Climate Change and Safety

How might they mesh?

Ann Backus, MS

How do climate change and safety mesh? What fabric can we weave using the concepts of climate change and fishing safety and health? Where are the intersections?

It is hard to know how to start with this complex story that can only be explained in its most basic terms in an article such as this.

Let’s start with the landings data from the Maine Department of Marine Resources (current to February 2017). An analysis of the landings of species over 1 million pounds (see Table) shows that landings for seven species decreased whereas landings for six species increased. To be sure, there are a number of stories (regarding regulations, profitability, etc.) behind these numbers that may explain the landings results. But clearly, groundfish, alewives, and Atlantic herring took a big hit as did some shellfish—blue mussels, quahogs and soft clams.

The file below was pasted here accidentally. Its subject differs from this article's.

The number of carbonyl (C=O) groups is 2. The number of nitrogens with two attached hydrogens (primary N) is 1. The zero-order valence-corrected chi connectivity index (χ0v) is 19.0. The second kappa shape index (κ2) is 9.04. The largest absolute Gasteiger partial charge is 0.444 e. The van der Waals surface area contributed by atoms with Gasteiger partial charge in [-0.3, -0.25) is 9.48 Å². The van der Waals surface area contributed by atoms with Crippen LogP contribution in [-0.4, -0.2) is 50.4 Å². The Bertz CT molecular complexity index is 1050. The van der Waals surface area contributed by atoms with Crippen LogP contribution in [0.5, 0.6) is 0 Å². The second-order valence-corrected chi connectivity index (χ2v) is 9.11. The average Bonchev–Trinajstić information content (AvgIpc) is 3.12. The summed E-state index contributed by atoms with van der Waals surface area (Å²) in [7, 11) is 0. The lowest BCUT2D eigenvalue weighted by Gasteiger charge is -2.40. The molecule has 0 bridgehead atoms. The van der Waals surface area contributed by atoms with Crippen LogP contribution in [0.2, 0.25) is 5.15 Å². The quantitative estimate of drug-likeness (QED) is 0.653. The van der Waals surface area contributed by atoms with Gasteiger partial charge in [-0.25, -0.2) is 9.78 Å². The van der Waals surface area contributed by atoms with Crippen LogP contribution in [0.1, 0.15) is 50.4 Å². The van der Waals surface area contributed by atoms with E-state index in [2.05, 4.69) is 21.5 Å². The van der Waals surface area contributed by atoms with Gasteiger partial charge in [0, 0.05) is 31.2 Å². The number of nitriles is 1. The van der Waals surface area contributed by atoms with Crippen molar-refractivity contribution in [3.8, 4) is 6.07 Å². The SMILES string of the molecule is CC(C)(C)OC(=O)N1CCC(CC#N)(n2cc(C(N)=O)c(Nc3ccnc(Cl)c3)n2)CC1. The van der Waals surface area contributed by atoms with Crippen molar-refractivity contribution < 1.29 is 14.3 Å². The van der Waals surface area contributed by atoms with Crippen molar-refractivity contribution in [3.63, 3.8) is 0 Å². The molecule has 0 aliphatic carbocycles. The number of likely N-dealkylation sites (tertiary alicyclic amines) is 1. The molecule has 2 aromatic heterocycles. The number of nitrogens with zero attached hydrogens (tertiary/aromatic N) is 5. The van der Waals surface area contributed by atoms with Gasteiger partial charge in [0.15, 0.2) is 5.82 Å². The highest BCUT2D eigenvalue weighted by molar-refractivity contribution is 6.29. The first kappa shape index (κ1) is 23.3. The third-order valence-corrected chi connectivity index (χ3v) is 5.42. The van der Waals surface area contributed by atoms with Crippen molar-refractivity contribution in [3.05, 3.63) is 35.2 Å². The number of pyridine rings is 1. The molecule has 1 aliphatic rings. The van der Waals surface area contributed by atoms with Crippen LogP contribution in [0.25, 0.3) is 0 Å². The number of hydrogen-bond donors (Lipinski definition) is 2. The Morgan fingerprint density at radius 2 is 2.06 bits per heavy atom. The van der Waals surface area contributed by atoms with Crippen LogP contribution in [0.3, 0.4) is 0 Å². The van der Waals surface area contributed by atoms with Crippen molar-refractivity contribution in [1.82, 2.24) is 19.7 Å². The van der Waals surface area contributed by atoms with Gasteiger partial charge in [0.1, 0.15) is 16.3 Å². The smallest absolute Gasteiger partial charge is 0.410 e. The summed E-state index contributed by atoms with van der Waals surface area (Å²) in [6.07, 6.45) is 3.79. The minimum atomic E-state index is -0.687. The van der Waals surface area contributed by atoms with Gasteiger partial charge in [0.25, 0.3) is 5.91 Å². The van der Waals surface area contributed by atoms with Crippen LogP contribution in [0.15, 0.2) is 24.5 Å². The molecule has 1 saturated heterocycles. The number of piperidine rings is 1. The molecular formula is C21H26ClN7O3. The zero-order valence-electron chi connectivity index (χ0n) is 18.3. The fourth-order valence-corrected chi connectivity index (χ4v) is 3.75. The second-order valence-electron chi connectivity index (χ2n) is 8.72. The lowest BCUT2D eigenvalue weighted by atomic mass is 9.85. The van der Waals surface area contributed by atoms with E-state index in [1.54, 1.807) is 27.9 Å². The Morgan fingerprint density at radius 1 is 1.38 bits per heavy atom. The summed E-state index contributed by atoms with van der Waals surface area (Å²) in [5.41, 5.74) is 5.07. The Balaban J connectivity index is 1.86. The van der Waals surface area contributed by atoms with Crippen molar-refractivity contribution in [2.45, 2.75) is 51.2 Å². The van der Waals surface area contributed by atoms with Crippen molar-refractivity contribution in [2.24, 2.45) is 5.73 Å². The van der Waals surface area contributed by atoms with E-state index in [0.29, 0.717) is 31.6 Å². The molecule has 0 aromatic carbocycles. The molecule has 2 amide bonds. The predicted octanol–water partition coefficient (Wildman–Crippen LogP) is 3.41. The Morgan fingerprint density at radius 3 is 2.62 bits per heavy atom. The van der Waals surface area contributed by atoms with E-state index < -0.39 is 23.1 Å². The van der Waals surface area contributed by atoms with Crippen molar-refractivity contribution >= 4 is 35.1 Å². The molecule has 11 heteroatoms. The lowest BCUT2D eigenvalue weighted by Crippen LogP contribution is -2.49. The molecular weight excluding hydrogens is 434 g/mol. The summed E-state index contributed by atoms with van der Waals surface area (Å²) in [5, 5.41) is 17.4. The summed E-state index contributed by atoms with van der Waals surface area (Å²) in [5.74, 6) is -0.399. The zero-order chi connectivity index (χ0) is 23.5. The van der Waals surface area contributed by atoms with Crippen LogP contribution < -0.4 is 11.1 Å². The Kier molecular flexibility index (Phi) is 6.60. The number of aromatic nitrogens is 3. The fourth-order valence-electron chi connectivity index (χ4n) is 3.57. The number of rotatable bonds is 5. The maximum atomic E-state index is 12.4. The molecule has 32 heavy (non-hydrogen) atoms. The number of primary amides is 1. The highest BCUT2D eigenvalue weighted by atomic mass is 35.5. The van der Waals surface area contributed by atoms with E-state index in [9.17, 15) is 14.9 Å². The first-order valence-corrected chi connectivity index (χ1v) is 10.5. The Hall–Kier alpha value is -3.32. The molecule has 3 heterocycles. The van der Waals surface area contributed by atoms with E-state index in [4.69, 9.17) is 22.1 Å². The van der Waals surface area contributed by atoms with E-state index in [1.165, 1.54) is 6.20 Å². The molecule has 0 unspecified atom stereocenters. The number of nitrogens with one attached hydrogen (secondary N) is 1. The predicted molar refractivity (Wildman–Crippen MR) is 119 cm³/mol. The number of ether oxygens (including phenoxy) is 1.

For the purposes of this discussion, we can think of these data as showing a biological response. The research literature mentions fishing pressure and climate change as two major drivers of biological response. According to R. Ian Perry, et al in their article, “Sensitivity of marine systems to climate change and fishing” (2010), fishing practices that put pressure on the stocks result in a reduction of diversity (e.g., loss of member age groups which in turn affects reproduction), a change in where and when the fish show up (i.e., spatial, temporal changes), a loss of population sub-units (e.g., large or old fish), and a change in life-cycle characteristics (e.g., earlier reproduction).